Note: Bobby Cleveland covered the Mississippi Deep Sea Fishing Rodeo as a reporter for nearly 25 years. This is the second in a series of his favorite stories as the 66th annual event approaches July 3-6.

Rain fell so hard on the Gulfport Small Craft Harbor that day in 1979.

It was ankle-deep in 10 minutes, mid-shin in 15 and at the knee within 20. The power had failed before the rising water had covered the toes of the men and women sitting around the scales at the original Rice Pavilion.

It happened so fast that a huge alligator gar, over six feet in length, had been left hanging on the scales where it was about to be weighed at the 31st Mississippi Deep Sea Rodeo. A rope had been looped around its tail and hooked to the scale, but because it had never been fully hoisted, the gar’s head was still resting on the ground.

Its tooth-filled jaws were held shut by strips of an old inner tube, wrapped around it in an act of self-preservation by the fisherman who’d caught it earlier that day. The man had even shot it once or twice in the head with a .38 pistol, just to play it safe.

Six hours had passed since it had been removed from its home in the Biloxi River.

At nearly 100 pounds, this huge fish was a challenger in the gar division and a popular attraction for the thousands of spectators who were crowded under the pavilion seeking shelter from the squall.

For sure, the alligator gar is a most curious creature. It gets big, and the bigger it gets the more ferocious it becomes. Anything that appears half-gator, half-T-Rex can be pretty darned intimidating.

Biologists say it is prehistoric, a link between the great sharks and the boney fishes. It is a survivor that, because of its odd biology, can breathe underwater through gills or out of the water through its mouth using its air bladder as a lung.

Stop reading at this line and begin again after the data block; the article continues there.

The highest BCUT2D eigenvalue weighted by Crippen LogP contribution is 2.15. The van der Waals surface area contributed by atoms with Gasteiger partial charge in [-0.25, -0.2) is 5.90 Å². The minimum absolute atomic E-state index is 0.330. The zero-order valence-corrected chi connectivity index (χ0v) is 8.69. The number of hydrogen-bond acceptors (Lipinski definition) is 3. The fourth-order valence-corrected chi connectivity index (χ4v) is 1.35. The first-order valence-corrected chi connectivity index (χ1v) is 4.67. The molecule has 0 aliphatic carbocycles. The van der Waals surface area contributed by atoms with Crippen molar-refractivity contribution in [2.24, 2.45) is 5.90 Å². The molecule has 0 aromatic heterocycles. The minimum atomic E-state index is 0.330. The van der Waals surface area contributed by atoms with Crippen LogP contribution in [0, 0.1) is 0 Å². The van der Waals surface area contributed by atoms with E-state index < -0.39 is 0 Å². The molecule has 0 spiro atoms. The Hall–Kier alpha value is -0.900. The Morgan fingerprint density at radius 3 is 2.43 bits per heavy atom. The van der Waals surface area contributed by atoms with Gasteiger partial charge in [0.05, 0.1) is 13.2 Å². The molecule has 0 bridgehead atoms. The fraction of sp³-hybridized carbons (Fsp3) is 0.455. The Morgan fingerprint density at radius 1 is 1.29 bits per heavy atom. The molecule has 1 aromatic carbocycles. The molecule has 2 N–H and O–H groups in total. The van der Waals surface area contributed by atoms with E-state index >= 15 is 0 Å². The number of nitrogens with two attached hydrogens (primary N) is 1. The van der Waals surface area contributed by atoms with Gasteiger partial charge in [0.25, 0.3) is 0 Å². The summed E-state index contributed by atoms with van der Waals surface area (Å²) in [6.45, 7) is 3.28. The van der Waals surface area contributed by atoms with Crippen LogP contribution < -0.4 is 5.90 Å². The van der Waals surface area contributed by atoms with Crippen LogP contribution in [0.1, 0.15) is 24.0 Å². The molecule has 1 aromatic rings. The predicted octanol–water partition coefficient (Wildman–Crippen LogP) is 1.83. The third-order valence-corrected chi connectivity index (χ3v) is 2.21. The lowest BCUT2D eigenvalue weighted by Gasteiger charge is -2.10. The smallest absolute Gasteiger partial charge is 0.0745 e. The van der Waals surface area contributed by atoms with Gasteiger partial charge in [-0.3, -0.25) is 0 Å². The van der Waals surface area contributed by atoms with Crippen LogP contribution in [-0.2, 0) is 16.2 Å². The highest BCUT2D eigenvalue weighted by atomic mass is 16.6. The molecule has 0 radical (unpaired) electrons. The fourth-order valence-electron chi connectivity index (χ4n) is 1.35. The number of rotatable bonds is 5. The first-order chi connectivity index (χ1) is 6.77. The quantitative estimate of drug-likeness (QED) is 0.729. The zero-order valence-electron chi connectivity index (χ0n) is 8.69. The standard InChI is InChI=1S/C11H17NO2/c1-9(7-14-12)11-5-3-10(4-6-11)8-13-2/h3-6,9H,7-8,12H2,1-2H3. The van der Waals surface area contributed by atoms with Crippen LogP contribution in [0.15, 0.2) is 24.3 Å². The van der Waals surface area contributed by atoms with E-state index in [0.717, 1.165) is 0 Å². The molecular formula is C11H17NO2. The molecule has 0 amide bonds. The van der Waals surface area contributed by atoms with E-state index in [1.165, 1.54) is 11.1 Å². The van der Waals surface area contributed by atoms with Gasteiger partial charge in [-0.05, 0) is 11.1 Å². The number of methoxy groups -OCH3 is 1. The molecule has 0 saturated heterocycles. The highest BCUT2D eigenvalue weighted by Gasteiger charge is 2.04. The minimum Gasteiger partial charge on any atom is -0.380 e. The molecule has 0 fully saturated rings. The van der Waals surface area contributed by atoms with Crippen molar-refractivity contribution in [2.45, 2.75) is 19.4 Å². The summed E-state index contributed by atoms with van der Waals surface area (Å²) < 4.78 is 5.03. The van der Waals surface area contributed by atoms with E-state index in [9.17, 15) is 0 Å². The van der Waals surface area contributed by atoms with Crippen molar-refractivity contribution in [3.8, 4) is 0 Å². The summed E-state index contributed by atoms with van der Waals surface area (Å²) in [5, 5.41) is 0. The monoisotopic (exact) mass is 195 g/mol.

That rainy day was a perfect example of just how resilient and ferocious an alligator gar can be, and how interesting the Rodeo can become.

The squall lasted more than an hour, dumping at least seven inches of rain on the Rodeo, which at that time was staged on the low end of the harbor. There was simply nowhere for the water to go.

When the rain stopped, at least a foot of water was standing where the scales were located. The nearby staging area became a perfect playground for children who ran and slid and splashed in their new water park.

I grabbed a chair next to the weigh-in table on the only dry ground, right across the narrow walkway from the fish bins, the scales and the gar.

Slowly, the water began ebbing. Inch by inch, it receded from knee deep to mid shin, then from mid shin to ankle and finally to toe level. Power was restored to the pavilion about 5 o’clock, a good three hours after it had been lost. Weighmaster John Cook said it wasn’t safe to turn any of the equipment back on because the water was still a few inches deep, so the kids kept playing, the adults kept watching and the alligator gar kept hanging around.

At high water, the gar’s head had been a foot under the surface. I took serious interest in the gar about an hour later when the water had dropped about nine inches and the top of the gar’s head was emerging.

Its eyes were moving, or was it an illusion, like the eyes in a painting that seem to follow you around the room? 

Or, was it beer, the ones I’d been sipping during the rain delay on a day when I wasn’t scheduled to write?